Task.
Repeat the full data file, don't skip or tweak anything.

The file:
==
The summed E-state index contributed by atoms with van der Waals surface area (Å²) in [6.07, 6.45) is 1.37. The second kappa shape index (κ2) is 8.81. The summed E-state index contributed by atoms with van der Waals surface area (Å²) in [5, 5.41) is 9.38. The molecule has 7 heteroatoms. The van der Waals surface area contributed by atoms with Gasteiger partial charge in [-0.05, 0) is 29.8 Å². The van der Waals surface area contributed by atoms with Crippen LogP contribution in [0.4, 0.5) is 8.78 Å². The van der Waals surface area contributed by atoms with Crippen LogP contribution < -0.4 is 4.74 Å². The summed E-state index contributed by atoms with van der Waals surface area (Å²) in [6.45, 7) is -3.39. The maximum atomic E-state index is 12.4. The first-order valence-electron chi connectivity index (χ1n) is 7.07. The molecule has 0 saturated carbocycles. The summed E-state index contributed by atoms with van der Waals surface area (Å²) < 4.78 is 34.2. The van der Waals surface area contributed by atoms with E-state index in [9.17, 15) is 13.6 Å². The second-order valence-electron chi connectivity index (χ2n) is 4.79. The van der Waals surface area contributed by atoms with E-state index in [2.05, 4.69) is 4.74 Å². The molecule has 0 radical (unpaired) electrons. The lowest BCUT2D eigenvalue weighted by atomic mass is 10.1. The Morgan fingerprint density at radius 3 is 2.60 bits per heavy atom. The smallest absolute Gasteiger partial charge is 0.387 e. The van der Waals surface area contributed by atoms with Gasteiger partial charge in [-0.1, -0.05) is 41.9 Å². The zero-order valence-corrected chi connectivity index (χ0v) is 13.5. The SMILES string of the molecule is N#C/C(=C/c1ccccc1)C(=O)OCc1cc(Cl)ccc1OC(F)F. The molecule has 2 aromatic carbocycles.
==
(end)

The summed E-state index contributed by atoms with van der Waals surface area (Å²) in [6.07, 6.45) is 1.37. The second kappa shape index (κ2) is 8.81. The summed E-state index contributed by atoms with van der Waals surface area (Å²) in [5, 5.41) is 9.38. The molecule has 7 heteroatoms. The van der Waals surface area contributed by atoms with Gasteiger partial charge in [-0.05, 0) is 29.8 Å². The van der Waals surface area contributed by atoms with Crippen LogP contribution in [0.4, 0.5) is 8.78 Å². The van der Waals surface area contributed by atoms with Crippen LogP contribution < -0.4 is 4.74 Å². The summed E-state index contributed by atoms with van der Waals surface area (Å²) in [6.45, 7) is -3.39. The maximum atomic E-state index is 12.4. The first-order valence-electron chi connectivity index (χ1n) is 7.07. The molecule has 0 saturated carbocycles. The summed E-state index contributed by atoms with van der Waals surface area (Å²) < 4.78 is 34.2. The van der Waals surface area contributed by atoms with E-state index in [9.17, 15) is 13.6 Å². The second-order valence-electron chi connectivity index (χ2n) is 4.79. The van der Waals surface area contributed by atoms with E-state index in [2.05, 4.69) is 4.74 Å². The molecule has 0 radical (unpaired) electrons. The lowest BCUT2D eigenvalue weighted by atomic mass is 10.1. The Morgan fingerprint density at radius 3 is 2.60 bits per heavy atom. The smallest absolute Gasteiger partial charge is 0.387 e. The van der Waals surface area contributed by atoms with Gasteiger partial charge in [-0.1, -0.05) is 41.9 Å². The zero-order valence-corrected chi connectivity index (χ0v) is 13.5. The SMILES string of the molecule is N#C/C(=C/c1ccccc1)C(=O)OCc1cc(Cl)ccc1OC(F)F. The molecule has 2 aromatic carbocycles.